Previously thought to be a rare disorder, results from large epidemiological studies show much higher lifetime prevalence of OCD ranging between 2.5 and 3%-, and a six-month prevalence of 1.6%.

The variety of OCD symptoms is astonishing, and they are often not visible to others. People with OCD often do not attribute their difficulties to OCD and are very surprised when they receive a diagnosis. Knowing more about the intricacies of emotional, behavioural and cognitive aspects of OCD can help them to self-identify the condition and enable them to reach out for help sooner.

OCD has often been misrepresented and stereotyped in films and TV series, and on social media. Accurate representations of OCD are becoming more common, from the film “Aviator” to the TV drama “Pure” and the documentary “Living with Me and My OCD”, and there are high-profile figures such as Charlize Theron, Justin Timberlake and NZ’s Benee who are open about their diagnosis.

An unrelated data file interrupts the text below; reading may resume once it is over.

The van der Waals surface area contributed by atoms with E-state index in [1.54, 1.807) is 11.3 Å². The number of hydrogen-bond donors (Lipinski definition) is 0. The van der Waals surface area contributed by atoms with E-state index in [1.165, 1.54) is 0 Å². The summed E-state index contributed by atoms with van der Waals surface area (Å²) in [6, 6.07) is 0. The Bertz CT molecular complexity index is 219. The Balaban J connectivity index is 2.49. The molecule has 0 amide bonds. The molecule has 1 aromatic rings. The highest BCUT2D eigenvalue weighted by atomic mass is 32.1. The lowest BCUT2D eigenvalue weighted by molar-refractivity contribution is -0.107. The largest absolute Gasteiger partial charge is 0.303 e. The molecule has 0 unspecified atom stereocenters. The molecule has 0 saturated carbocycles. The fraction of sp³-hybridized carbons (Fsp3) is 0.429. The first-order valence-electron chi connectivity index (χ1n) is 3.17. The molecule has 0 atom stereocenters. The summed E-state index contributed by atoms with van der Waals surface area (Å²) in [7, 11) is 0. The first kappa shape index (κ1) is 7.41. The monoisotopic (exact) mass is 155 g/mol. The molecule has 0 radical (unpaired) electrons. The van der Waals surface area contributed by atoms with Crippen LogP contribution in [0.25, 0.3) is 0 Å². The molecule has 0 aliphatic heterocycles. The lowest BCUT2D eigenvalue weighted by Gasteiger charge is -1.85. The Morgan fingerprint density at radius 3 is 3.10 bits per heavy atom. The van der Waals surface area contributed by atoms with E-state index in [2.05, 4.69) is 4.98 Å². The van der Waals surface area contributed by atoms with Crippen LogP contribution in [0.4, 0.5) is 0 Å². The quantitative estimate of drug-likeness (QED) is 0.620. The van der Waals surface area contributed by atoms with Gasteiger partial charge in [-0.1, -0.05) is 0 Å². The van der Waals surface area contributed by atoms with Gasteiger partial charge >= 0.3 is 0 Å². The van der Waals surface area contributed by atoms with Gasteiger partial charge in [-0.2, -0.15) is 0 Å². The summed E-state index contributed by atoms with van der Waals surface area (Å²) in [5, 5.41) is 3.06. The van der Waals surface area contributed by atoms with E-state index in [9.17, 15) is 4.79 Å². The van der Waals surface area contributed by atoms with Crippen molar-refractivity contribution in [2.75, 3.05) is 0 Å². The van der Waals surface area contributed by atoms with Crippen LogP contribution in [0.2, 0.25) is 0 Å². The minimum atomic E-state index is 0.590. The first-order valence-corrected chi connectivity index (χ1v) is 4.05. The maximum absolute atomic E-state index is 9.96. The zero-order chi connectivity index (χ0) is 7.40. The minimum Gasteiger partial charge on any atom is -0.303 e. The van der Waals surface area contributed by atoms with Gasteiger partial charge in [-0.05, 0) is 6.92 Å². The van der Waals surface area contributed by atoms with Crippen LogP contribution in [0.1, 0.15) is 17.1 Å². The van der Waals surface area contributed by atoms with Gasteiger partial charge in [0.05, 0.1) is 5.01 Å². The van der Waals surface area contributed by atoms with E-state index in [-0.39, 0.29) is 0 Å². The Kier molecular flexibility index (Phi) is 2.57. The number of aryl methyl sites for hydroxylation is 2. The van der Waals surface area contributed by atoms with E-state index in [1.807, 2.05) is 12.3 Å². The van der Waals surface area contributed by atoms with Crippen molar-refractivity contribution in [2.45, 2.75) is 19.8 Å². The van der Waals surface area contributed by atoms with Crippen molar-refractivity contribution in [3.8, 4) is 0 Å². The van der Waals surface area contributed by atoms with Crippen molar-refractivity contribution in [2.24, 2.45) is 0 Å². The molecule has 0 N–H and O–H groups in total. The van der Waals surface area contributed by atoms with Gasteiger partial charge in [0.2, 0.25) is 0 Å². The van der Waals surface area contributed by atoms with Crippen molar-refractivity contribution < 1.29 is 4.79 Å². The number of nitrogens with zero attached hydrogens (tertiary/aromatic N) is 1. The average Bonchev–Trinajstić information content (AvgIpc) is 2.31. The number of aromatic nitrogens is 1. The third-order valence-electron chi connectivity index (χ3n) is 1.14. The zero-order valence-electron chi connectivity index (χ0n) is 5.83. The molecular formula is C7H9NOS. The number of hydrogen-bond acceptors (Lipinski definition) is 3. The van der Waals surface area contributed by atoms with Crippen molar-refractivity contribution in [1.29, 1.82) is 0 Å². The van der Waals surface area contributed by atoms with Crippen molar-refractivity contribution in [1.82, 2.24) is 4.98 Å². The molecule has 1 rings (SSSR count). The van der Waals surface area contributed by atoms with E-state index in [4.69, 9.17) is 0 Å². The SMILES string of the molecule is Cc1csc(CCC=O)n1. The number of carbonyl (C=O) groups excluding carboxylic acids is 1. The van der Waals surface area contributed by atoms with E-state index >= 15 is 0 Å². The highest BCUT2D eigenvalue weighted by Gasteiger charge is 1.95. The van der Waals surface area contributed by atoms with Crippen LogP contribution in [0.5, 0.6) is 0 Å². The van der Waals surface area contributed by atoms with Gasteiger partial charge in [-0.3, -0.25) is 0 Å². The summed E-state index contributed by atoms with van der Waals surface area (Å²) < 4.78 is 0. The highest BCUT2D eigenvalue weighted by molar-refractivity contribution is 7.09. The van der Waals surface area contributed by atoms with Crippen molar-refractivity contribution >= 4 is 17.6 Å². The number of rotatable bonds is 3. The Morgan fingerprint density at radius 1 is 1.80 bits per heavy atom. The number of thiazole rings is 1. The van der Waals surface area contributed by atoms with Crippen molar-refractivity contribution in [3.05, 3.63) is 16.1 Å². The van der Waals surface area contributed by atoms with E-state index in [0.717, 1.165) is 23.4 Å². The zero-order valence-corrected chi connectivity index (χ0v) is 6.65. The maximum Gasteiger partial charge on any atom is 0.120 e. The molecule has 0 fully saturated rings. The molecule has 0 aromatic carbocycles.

‘Living with Me and my OCD’ is an interesting documentary about OCD which is available on Youtube here -

What are the most common symptoms?

OCD is usually first experienced as a child, adolescent or young adult and as a new parent during pregnancy or caring for a baby. OCD has a chronic course with occurrence of many comorbidities in a life span. Chances of remission of untreated or sub optimally treated OCD are reduced with age.

PADA – (Perinatal Anxiety and Depression Aotearoa) has information about perinatal OCD here:

The early onset of OCD is more common in boys, with up to 25% of men having had an onset of OCD before the age of 10. Some studies indicate similar prevalence in women and men whilst others show higher prevalence in women.